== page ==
But it is difficult to accept this scenario, in addition to the fact that it will not affect the resistance fighters or discourage them from continuing to confront Al-Houthi.
2- Occurrence of unprecedented massacres at the gates of Marib, especially from the Houthis, if they continue to advance towards the city. Most likely, the Houthis will withdraw to the outskirts of Marib in order to preserve their fighters, and then call for reconciliation to preserve the land they have seized, under the auspices of the United Nations.
3- Occurrence of a suffocating gas and oil crisis which may push citizens in the Houthi-controlled provinces to stage demonstrations calling on the Houthis to spare the blood of their sons who were sent to Marib, holding them responsible for cutting off gas and oil supplies as well as food and health needs.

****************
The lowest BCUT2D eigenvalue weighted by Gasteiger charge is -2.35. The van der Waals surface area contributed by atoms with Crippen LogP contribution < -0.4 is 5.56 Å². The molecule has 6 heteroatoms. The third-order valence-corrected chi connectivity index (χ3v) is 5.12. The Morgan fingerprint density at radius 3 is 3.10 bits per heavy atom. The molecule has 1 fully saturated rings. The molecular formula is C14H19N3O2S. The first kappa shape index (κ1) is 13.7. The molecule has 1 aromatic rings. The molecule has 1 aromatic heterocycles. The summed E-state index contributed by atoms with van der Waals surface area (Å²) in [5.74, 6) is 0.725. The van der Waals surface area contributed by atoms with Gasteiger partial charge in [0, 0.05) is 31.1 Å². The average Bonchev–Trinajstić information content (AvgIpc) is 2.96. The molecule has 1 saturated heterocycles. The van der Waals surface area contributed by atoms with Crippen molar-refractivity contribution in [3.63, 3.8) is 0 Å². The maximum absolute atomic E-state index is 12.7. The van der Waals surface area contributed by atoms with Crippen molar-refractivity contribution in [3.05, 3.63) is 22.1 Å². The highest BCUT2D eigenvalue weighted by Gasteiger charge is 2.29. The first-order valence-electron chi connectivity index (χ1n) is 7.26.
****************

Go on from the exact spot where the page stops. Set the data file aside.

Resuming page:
4- Forming a political and military council to run the governorates controlled by the legitimate forces away from the Saudi-Emirati alliance.
However, there are a few questions that may arise here, such as:
1- Taking into mind that there are many ties that link the Saudi people with the Yemeni people, including religion, land, blood, and language, will Saudi Arabia risk handing over Yemen to the pro-Iran Houthis, to escape responsibility for failure to manage the Yemeni issue?
2- What are the real obstacles that prevent Yemeni legitimacy leaders, politicians, and elites from moving to rescue their homeland, Yemen?
3- Is it possible to find new alliances that would guarantee Yemen’s unity, independence of decision-making and preservation of the sovereignty of its lands?
4- Can the resistance forces boost military control over the governorates under their hands, and export oil and gas so that they become financially and administratively independent from the Saudi-Emirati alliance? Or will Yemen continue to be at the mercy of those who do not want Yemen to achieve independence?!